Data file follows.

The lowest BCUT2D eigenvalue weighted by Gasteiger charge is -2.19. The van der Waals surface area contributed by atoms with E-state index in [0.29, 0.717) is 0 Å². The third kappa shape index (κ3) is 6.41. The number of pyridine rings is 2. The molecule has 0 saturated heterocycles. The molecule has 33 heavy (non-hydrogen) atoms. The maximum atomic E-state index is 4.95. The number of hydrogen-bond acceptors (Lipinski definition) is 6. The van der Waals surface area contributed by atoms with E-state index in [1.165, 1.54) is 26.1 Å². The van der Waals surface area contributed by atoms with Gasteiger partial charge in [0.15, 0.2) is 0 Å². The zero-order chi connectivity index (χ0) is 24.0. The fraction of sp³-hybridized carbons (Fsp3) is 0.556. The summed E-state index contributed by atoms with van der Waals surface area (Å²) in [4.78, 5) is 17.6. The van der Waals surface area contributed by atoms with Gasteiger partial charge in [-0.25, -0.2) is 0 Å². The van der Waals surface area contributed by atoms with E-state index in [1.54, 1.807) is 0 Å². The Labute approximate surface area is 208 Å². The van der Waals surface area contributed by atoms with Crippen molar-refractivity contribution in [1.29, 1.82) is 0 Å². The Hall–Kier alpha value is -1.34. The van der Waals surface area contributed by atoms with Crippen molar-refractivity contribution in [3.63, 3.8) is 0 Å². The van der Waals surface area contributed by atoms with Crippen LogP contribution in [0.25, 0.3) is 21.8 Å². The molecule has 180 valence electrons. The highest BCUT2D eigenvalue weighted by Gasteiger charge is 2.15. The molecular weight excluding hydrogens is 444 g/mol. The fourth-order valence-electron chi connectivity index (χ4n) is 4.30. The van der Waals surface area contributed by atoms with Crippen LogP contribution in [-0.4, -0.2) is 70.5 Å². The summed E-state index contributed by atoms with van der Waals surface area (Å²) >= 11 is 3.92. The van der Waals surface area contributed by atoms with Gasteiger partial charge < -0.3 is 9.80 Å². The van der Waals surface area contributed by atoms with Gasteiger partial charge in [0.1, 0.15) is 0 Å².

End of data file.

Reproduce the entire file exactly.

The lowest BCUT2D eigenvalue weighted by Gasteiger charge is -2.19. The van der Waals surface area contributed by atoms with E-state index in [0.29, 0.717) is 0 Å². The third kappa shape index (κ3) is 6.41. The number of pyridine rings is 2. The molecule has 0 saturated heterocycles. The molecule has 33 heavy (non-hydrogen) atoms. The maximum atomic E-state index is 4.95. The number of hydrogen-bond acceptors (Lipinski definition) is 6. The van der Waals surface area contributed by atoms with E-state index in [1.165, 1.54) is 26.1 Å². The van der Waals surface area contributed by atoms with Gasteiger partial charge in [0.15, 0.2) is 0 Å². The zero-order chi connectivity index (χ0) is 24.0. The fraction of sp³-hybridized carbons (Fsp3) is 0.556. The summed E-state index contributed by atoms with van der Waals surface area (Å²) in [4.78, 5) is 17.6. The van der Waals surface area contributed by atoms with Gasteiger partial charge in [-0.25, -0.2) is 0 Å². The van der Waals surface area contributed by atoms with E-state index in [1.54, 1.807) is 0 Å². The Labute approximate surface area is 208 Å². The van der Waals surface area contributed by atoms with Crippen molar-refractivity contribution in [1.29, 1.82) is 0 Å². The Hall–Kier alpha value is -1.34. The van der Waals surface area contributed by atoms with Crippen molar-refractivity contribution in [3.63, 3.8) is 0 Å². The van der Waals surface area contributed by atoms with Crippen LogP contribution in [0.25, 0.3) is 21.8 Å². The molecule has 180 valence electrons. The highest BCUT2D eigenvalue weighted by Gasteiger charge is 2.15. The molecular weight excluding hydrogens is 444 g/mol. The fourth-order valence-electron chi connectivity index (χ4n) is 4.30. The van der Waals surface area contributed by atoms with Crippen LogP contribution in [-0.4, -0.2) is 70.5 Å². The summed E-state index contributed by atoms with van der Waals surface area (Å²) >= 11 is 3.92. The van der Waals surface area contributed by atoms with Gasteiger partial charge < -0.3 is 9.80 Å². The van der Waals surface area contributed by atoms with Gasteiger partial charge in [0.1, 0.15) is 0 Å².